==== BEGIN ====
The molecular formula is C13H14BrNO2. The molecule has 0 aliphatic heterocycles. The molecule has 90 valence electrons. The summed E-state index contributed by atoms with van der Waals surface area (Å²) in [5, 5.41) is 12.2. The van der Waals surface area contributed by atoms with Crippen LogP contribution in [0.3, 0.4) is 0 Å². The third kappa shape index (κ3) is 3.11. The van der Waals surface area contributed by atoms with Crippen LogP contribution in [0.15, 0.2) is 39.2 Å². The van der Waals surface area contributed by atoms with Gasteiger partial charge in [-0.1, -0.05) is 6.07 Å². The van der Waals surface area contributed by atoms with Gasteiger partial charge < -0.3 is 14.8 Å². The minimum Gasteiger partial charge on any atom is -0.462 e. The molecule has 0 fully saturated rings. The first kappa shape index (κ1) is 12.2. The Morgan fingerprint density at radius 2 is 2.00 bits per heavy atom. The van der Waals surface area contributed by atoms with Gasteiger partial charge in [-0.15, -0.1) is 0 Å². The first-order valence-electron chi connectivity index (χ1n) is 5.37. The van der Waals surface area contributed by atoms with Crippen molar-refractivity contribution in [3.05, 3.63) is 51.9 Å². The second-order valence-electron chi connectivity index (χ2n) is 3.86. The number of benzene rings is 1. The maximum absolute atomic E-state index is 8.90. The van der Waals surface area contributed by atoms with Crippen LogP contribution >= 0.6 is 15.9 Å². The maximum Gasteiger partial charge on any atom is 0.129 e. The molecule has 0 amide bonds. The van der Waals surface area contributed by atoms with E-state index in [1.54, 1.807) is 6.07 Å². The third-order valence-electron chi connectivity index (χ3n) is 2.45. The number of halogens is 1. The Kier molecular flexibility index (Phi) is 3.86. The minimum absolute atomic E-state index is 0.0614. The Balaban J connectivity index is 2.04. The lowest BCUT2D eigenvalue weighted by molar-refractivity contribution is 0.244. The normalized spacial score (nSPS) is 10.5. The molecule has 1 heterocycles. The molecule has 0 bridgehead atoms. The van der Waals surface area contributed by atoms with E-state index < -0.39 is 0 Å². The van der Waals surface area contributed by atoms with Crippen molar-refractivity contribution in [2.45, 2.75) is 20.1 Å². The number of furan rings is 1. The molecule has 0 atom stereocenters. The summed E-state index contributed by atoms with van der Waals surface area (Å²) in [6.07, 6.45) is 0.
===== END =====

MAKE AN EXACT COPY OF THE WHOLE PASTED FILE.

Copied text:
The molecular formula is C13H14BrNO2. The molecule has 0 aliphatic heterocycles. The molecule has 90 valence electrons. The summed E-state index contributed by atoms with van der Waals surface area (Å²) in [5, 5.41) is 12.2. The van der Waals surface area contributed by atoms with Crippen LogP contribution in [0.3, 0.4) is 0 Å². The third kappa shape index (κ3) is 3.11. The van der Waals surface area contributed by atoms with Crippen LogP contribution in [0.15, 0.2) is 39.2 Å². The van der Waals surface area contributed by atoms with Gasteiger partial charge in [-0.1, -0.05) is 6.07 Å². The van der Waals surface area contributed by atoms with Gasteiger partial charge < -0.3 is 14.8 Å². The minimum Gasteiger partial charge on any atom is -0.462 e. The molecule has 0 fully saturated rings. The first kappa shape index (κ1) is 12.2. The Morgan fingerprint density at radius 2 is 2.00 bits per heavy atom. The van der Waals surface area contributed by atoms with Gasteiger partial charge in [-0.15, -0.1) is 0 Å². The first-order valence-electron chi connectivity index (χ1n) is 5.37. The van der Waals surface area contributed by atoms with Crippen molar-refractivity contribution in [3.05, 3.63) is 51.9 Å². The second-order valence-electron chi connectivity index (χ2n) is 3.86. The number of benzene rings is 1. The maximum absolute atomic E-state index is 8.90. The van der Waals surface area contributed by atoms with Crippen LogP contribution >= 0.6 is 15.9 Å². The maximum Gasteiger partial charge on any atom is 0.129 e. The molecule has 0 amide bonds. The van der Waals surface area contributed by atoms with E-state index in [1.54, 1.807) is 6.07 Å². The third-order valence-electron chi connectivity index (χ3n) is 2.45. The number of halogens is 1. The Kier molecular flexibility index (Phi) is 3.86. The minimum absolute atomic E-state index is 0.0614. The Balaban J connectivity index is 2.04. The lowest BCUT2D eigenvalue weighted by molar-refractivity contribution is 0.244. The normalized spacial score (nSPS) is 10.5. The molecule has 1 heterocycles. The molecule has 0 bridgehead atoms. The van der Waals surface area contributed by atoms with E-state index < -0.39 is 0 Å². The van der Waals surface area contributed by atoms with Crippen molar-refractivity contribution in [2.45, 2.75) is 20.1 Å². The number of furan rings is 1. The molecule has 0 atom stereocenters. The summed E-state index contributed by atoms with van der Waals surface area (Å²) in [6.07, 6.45) is 0.